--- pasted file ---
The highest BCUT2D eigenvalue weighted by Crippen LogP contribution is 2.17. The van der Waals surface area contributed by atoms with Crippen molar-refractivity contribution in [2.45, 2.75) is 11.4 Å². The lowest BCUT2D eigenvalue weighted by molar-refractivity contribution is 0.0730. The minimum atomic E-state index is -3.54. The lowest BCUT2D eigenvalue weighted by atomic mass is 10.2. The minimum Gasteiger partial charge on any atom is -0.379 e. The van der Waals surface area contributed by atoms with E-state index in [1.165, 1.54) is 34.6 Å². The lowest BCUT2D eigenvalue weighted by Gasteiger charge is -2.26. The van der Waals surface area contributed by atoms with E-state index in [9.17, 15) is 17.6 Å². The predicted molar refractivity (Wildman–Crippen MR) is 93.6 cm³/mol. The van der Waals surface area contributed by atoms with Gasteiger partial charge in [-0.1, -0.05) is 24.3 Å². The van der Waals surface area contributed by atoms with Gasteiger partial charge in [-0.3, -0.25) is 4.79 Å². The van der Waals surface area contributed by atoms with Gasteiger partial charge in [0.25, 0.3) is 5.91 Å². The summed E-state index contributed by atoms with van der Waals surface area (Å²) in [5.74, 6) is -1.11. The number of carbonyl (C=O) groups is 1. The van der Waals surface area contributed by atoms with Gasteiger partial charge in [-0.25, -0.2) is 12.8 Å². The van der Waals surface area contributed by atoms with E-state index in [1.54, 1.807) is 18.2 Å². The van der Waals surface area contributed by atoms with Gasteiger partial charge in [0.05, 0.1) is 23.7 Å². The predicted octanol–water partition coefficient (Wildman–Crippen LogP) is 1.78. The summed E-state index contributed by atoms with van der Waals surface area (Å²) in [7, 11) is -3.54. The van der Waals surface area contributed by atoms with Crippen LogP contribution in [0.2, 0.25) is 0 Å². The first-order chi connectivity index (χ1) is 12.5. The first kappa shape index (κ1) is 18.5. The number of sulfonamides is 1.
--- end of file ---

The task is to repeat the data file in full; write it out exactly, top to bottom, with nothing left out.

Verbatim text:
The highest BCUT2D eigenvalue weighted by Crippen LogP contribution is 2.17. The van der Waals surface area contributed by atoms with Crippen molar-refractivity contribution in [2.45, 2.75) is 11.4 Å². The lowest BCUT2D eigenvalue weighted by molar-refractivity contribution is 0.0730. The minimum atomic E-state index is -3.54. The lowest BCUT2D eigenvalue weighted by atomic mass is 10.2. The minimum Gasteiger partial charge on any atom is -0.379 e. The van der Waals surface area contributed by atoms with E-state index in [1.165, 1.54) is 34.6 Å². The lowest BCUT2D eigenvalue weighted by Gasteiger charge is -2.26. The van der Waals surface area contributed by atoms with E-state index in [9.17, 15) is 17.6 Å². The predicted molar refractivity (Wildman–Crippen MR) is 93.6 cm³/mol. The van der Waals surface area contributed by atoms with Gasteiger partial charge in [-0.1, -0.05) is 24.3 Å². The van der Waals surface area contributed by atoms with Gasteiger partial charge in [-0.3, -0.25) is 4.79 Å². The van der Waals surface area contributed by atoms with Gasteiger partial charge in [0.25, 0.3) is 5.91 Å². The summed E-state index contributed by atoms with van der Waals surface area (Å²) in [5.74, 6) is -1.11. The number of carbonyl (C=O) groups is 1. The van der Waals surface area contributed by atoms with Gasteiger partial charge in [-0.25, -0.2) is 12.8 Å². The van der Waals surface area contributed by atoms with E-state index in [1.54, 1.807) is 18.2 Å². The van der Waals surface area contributed by atoms with Gasteiger partial charge in [0.05, 0.1) is 23.7 Å². The predicted octanol–water partition coefficient (Wildman–Crippen LogP) is 1.78. The summed E-state index contributed by atoms with van der Waals surface area (Å²) in [7, 11) is -3.54. The van der Waals surface area contributed by atoms with Crippen LogP contribution in [0.2, 0.25) is 0 Å². The first-order chi connectivity index (χ1) is 12.5. The first kappa shape index (κ1) is 18.5. The number of sulfonamides is 1.